395) In the post-11 September reality, Russia, as a reflection of its weakened military position, has closed military outposts in Cuba and Vietnam and was forced to acquiesce to US forces in the Pankisi Gorge in Georgia. Putin has also been compelled to accept US troops in Central Asian countries, partly because they signalled to the Kremlin beforehand that they would accept US forces, whatever Russia said. They did this in the futile hope that the flow of western capital to their corrupt regimes would increase. Putin has done his about turn and focused on integrating Russia into Europe and NATO whilst linking the moves to Russia being recognised as 'fully a market economy', opening its entry into the WTO.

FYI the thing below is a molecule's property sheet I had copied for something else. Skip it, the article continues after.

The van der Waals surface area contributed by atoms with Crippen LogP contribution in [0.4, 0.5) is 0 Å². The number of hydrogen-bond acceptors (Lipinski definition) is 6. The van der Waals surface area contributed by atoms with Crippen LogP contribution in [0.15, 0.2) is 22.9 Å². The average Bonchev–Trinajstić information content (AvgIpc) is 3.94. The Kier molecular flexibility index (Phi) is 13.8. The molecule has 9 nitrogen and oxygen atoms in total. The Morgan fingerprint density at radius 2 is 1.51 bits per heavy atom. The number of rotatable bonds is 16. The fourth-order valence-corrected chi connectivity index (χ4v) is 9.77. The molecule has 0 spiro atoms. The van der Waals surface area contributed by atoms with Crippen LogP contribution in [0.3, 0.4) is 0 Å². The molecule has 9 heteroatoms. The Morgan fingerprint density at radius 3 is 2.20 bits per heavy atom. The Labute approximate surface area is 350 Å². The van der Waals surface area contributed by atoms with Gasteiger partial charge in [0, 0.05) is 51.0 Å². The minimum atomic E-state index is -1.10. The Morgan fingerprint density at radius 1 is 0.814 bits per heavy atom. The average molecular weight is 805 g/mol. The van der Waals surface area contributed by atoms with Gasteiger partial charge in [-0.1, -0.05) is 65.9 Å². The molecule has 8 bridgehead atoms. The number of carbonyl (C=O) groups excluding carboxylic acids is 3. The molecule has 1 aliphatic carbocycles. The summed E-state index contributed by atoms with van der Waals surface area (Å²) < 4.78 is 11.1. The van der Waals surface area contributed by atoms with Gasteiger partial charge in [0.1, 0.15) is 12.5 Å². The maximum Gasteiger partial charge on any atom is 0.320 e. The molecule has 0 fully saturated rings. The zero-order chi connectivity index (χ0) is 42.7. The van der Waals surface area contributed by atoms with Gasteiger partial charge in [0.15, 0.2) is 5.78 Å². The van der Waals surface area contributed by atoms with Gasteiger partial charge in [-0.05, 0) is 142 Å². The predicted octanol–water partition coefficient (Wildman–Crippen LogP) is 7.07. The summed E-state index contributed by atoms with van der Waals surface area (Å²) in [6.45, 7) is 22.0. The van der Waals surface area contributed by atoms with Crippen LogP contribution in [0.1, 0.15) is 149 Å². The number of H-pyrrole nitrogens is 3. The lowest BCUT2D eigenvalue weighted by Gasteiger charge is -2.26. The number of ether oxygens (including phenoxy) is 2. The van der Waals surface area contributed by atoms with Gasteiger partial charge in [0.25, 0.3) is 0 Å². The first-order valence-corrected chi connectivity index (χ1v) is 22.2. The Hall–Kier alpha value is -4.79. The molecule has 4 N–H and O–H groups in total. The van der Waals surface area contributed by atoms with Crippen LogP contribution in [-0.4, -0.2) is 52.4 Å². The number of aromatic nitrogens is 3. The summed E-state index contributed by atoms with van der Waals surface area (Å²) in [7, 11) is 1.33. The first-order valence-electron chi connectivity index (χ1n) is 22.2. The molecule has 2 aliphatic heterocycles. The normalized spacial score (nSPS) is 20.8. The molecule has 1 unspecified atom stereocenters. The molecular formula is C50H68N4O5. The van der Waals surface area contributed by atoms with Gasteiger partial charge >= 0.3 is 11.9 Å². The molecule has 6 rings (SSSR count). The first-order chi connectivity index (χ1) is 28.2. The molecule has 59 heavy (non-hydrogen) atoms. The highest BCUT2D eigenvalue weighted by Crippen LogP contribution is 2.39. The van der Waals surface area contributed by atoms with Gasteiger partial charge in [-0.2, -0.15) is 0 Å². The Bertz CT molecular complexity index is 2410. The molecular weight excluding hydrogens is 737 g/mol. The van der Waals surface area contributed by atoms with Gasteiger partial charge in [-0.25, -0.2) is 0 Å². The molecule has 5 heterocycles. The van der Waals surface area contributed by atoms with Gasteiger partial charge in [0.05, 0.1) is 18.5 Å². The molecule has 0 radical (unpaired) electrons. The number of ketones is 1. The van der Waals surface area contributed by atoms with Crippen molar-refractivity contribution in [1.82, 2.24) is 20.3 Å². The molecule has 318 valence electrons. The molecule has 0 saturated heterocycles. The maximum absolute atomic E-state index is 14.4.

396) Despite these attempts to integrate Russia fully into Europe, it still remains a power that also straddles Asia. But Russia's relations with its former friends have been weakened. Both North Korea, whose leaders were entertained in the Kremlin just months before 11 September, and China, which only two months before had signed a treaty of 'friendship and cooperation' with Russia, have suffered from cooler relations. Even Saddam Hussein is, it now seems, expendable. Iraq owes $8 billion of foreign debt to Russia and Russian companies expected to profit from the development of Iraqi oilfields once United Nations sanctions were ended. However, the US, in order to keep Russia on side if Iraq is invaded, has offered to "look for ways in which Russian commercial equity could be preserved in a post-Saddam Iraq".